Word watching

Extremes meet: Never before has so much documented sloppiness about the use of the English language been matched by so much public interest in good usage. While verbal scores on standardized exams continue to go down, and jargon and bad grammar proliferate, bookshelves and newspaper columns overflow with corrective advice. It's not just dictionaries that are selling like hotcakes, it's wordbooks that reflect all kinds of word watching - collections that explain the origin of expressions such as ''selling like hotcakes'' and handbooks that comment on the grammatical principles behind constructions such as ''it's books.''

People who ordinarily would never study composition are watching verbs and idioms as never before: buying books, writing to wordsmiths in the papers, subscribing to consulting services on grammar. Some experts might be alarmed, seeing the public's fascination with words as just another fad. The word-watching craze, however, is a reflection of this fact: Most schools do not teach or stimulate a sustaining interest in language.

What is significant about the unprecedented public interest in correctness and style is that it is a fad - an extracurricular indulgence. And therein lies its value. The popular grammarians are playing one of the oldest games in town. They are making the general public comfortable enough to buy grammar books, follow weekly columns on words, and use call-in services. Grammar hot lines, Scrabble, crossword puzzles, anagrams (and special wordbooks that go with them) are big business.

The popular grammarians say to a self-conscious public - you are not alone. The popular grammarians are not only helpful with problems people really have (as opposed to those contrived for the grammar books), they tend to be permissive within bounds about The Rules. Language changes, they point out, formal does not mean stiff, and journalism is replacing belles lettres as the only literature many people read.

The easing of distinctions between oral and written discourse in a communication culture that reflects (and even encourages) impatience with print has confused both those who want to speak and write properly and those trained to teach them. Unlike some other countries, America has never had an Academy to rule on use and usage. From its beginning, American democracy has been receptive to linguistic pluralism, to imports and to neologisms that reflect industrial and political change (is ''o-n-l-i-n-e'' going to wind up one word or two or hyphenated?). A country dedicated to educate everyone, with a record of anti-intellectualism in its literary history, America is a nation reverencing plain speaking but practicing nervous, wordy affectation.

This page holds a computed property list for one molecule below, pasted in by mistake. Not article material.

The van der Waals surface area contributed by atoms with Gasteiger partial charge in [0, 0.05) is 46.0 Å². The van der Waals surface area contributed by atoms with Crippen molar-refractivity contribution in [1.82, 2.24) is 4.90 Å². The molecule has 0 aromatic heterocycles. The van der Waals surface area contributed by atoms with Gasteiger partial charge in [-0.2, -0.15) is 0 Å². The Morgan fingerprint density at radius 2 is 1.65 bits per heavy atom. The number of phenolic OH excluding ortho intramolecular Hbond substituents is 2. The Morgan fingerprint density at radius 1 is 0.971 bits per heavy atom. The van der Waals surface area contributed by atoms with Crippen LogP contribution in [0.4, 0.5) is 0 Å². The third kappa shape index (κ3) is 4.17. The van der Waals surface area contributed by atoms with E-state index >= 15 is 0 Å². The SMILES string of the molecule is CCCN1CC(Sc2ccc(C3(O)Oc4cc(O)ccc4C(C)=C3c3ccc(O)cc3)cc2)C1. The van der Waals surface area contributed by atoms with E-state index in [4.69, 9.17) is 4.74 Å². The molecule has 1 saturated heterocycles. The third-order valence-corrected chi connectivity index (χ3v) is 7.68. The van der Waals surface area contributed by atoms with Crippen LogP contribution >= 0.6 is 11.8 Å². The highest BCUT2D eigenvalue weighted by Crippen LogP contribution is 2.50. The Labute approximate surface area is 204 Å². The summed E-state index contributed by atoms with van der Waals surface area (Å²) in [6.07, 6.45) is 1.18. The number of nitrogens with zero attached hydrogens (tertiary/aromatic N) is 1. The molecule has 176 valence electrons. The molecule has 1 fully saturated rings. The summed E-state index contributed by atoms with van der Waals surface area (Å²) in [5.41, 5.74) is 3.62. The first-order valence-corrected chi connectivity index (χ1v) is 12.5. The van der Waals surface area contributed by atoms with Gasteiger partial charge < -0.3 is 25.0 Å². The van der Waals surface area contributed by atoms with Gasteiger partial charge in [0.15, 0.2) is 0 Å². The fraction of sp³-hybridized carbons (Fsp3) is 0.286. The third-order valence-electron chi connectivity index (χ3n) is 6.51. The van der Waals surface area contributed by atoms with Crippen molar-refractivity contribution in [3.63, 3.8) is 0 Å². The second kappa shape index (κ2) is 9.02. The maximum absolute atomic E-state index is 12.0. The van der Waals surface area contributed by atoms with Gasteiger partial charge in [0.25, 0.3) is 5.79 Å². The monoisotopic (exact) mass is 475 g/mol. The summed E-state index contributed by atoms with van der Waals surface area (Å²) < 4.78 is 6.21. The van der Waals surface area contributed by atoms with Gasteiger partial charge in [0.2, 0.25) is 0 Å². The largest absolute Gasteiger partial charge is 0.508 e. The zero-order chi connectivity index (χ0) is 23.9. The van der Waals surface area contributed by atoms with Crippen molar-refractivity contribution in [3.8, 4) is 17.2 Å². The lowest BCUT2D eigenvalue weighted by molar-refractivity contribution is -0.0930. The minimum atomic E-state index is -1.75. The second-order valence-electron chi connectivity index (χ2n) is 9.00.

Even the experts suffer from jargon and inaccuracy. Indeed, as I write this, I take time out to read a piece on writing by an English teacher who ''refers back'' to a previous remark. A healthy sign on the word-watching scene, however, is the questioning by professionals of themselves. Another is the ''fad.''

If word watching is dilettantism by dilettantes, then so be it: Having ''delight'' with language is what is most discernible in the language fad. Welcome dilettante and ''amateur,'' lover of the game.

Yes, it is important to write and speak well: jobs are at stake, careers, appearance, even civilization. One must speak and write correctly. Good grammar is no laughing matter. Why not?

A good deal of today's language fad suggests that people will allow themselves to be taught if they are made to feel curious instead of anxious, encouraged to appreciate the pleasures of education along with the necessities, if they have fun with words. Learning about words leads to learning more about words. Writing well does take time; it is the cultivation of a habit intimately related to reading, but it is also, like any habit, hastened by conviction of worth or by feelings of pleasure. If word watching as a fad promotes a sense of language as a game, then subtly but surely the hook is in, and the dilettante is on the way to deeper appreciation of the defining characteristic of man as a rational and, as Aristotle reminds us, a risible animal: Therein lies hope.

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